Dear Fellow Voter:
Our friendly state politicians have put on the ballot an unwelcoming, business-unfriendly, constitutional amendment for all of us to vote on this November. I hope we all vote no. This proposed amendment would define the custom of marriage. In thinking about this issue, I am struck by my own evolution on this essentially private concern.
In the spring of 1971, I attended a lunch meeting of the Ramsey County Bar Association at the old St. Paul Athletic Club. The speaker was a university student by the name of Jack Baker, who had just been elected as the first gay student body president of any university (he was later reelected). Jack Baker told this well-attended luncheon that he planned to marry his partner, James McConnell, an employee of the University of Minnesota library system. His remarks were met with, to put it mildly, derision. And most of us left the luncheon thinking it was one of the crazier ideas we had ever heard.
The Minnesota Supreme Court agreed with our consensus and found in the case of Baker v. Nelson, 191 N.W. 2d 185 (1971) that marriage could not take place in Minnesota between same-sex couples. Our liberal and enlightened University of Minnesota fired Jim McConnell for the “antic” of publicly applying for a marriage license, and that firing was upheld by the Eighth Circuit Court of Appeals in McConnell v. Anderson, 451 F.2d 193 (1971). There is an antiquated, almost Victorian tone to these cases today, somewhat akin to regarding a rotary telephone as the biggest technological marvel of its day (right after black-and-white television).
In the years after I listened to Jack Baker’s not-well-received luncheon address, I learned that one of my high school friends was gay. Some of the best parents I met at my daughter’s school were in committed gay relationships. One of the finest and smartest lawyers I ever had the benefit of working with turned out to be gay (and later got married in Canada to his long-time partner). And so my views evolved along with our society and culture.
For many years, marriages were prohibited between the races, by the so-called anti-miscegenation statutes. The last of these was only overturned in 1967. Adultery, or as it was called in Minnesota, “criminal conversation,” was prohibited by statute, and criminal penalties applied. These laws are no longer enforced. (And good thing, given the well-documented cavorting by a number of politicians, some of whom are very quick to condemn other people’s cavorting.) Other examples of our evolving culture and society are not hard to find.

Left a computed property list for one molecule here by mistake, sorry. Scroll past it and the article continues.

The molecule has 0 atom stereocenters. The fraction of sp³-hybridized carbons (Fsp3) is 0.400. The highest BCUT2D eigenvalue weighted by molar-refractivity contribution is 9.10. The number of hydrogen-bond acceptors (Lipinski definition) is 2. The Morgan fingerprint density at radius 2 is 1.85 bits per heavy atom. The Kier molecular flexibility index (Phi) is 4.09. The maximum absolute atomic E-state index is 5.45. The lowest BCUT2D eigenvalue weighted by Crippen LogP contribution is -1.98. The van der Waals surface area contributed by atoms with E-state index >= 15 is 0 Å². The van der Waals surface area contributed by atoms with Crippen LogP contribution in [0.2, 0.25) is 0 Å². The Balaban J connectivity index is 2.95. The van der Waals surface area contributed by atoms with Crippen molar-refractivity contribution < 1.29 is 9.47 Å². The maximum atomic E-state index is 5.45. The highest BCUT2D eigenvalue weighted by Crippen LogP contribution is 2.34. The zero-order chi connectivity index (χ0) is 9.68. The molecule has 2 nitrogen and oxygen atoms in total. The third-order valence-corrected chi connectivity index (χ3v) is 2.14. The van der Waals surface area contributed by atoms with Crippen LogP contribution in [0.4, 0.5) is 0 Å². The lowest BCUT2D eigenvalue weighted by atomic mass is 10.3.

In 2005, Canada became the fourth country in the world to legalize same-sex marriage—eight of ten Canadian provinces had already done so. A number of other countries have followed suit, including Belgium, Iceland, the Netherlands, Norway, Portugal, Spain, Sweden, Brazil, and Mexico. In the United Kingdom, the present government has announced its intention to introduce same-sex civil marriage by the next general election. According to the Scottish Parliament website, the Scottish government has already decided to recognize same-sex marriages.
A growing number of Protestant denominations including the Minneapolis Synod of the Evangelical Lutheran Church in American (ELCA), the United Church of Christ, and the Unitarian Universalists have approved celebrating the sacrament of marriage for gay members of their congregations. A number of Jewish temples have adopted resolutions opposing governmental bans on gay and lesbian marriage, and recognizing these unions.
Much has been written about the importance of creative clustering in building a dynamic 21st-century economy. You do not create an innovative urban culture by being unwelcoming and actively discriminating against people based on their affectional preference. Richard Florida’s book The Flight of the Creative Class argues that the United States built its creative lead in the world economy on the people it attracted to its shores. To regain that lead in a global economy, we need to harness the creativity of all human beings and, in particular, to build on the traditional openness of our American society.
And that openness, which has typified the best of America, is what drew many of us to the state of Minnesota, and why we remain. Maybe it’s the winters that force a type of communitarian ethic. Perhaps it’s difficult to put on airs when you’re wearing a parka. It may be that you don’t much care about the affectional preference of the person who is shoveling your driveway or helping you get your car out of a snowbank. But whatever it is, it is one of the valuable and unique things about Minnesota.
We are not going to change the Minnesota Constitution to engraft old and unwelcoming customs into our society; we are better than that.
Vance K. Opperman,
A “No” Vote